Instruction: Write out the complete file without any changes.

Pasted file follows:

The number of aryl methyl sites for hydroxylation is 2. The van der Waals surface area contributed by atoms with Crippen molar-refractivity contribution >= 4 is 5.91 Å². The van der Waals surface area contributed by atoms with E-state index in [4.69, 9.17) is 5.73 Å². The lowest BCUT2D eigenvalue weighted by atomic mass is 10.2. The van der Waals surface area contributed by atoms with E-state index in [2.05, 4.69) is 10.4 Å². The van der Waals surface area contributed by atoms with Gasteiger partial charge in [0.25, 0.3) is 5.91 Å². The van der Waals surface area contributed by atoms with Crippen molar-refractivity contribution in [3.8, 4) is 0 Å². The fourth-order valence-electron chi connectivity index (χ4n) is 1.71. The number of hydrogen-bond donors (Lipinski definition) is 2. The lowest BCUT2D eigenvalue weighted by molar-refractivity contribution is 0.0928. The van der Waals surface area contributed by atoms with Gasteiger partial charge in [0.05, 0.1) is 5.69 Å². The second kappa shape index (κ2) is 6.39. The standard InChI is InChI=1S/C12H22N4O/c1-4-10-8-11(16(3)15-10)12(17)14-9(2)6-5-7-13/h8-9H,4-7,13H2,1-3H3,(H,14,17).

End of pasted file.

The number of aryl methyl sites for hydroxylation is 2. The van der Waals surface area contributed by atoms with Crippen molar-refractivity contribution >= 4 is 5.91 Å². The van der Waals surface area contributed by atoms with E-state index in [4.69, 9.17) is 5.73 Å². The lowest BCUT2D eigenvalue weighted by atomic mass is 10.2. The van der Waals surface area contributed by atoms with E-state index in [2.05, 4.69) is 10.4 Å². The van der Waals surface area contributed by atoms with Gasteiger partial charge in [0.25, 0.3) is 5.91 Å². The van der Waals surface area contributed by atoms with Crippen molar-refractivity contribution in [3.8, 4) is 0 Å². The fourth-order valence-electron chi connectivity index (χ4n) is 1.71. The number of hydrogen-bond donors (Lipinski definition) is 2. The lowest BCUT2D eigenvalue weighted by molar-refractivity contribution is 0.0928. The van der Waals surface area contributed by atoms with Gasteiger partial charge in [0.05, 0.1) is 5.69 Å². The second kappa shape index (κ2) is 6.39. The standard InChI is InChI=1S/C12H22N4O/c1-4-10-8-11(16(3)15-10)12(17)14-9(2)6-5-7-13/h8-9H,4-7,13H2,1-3H3,(H,14,17).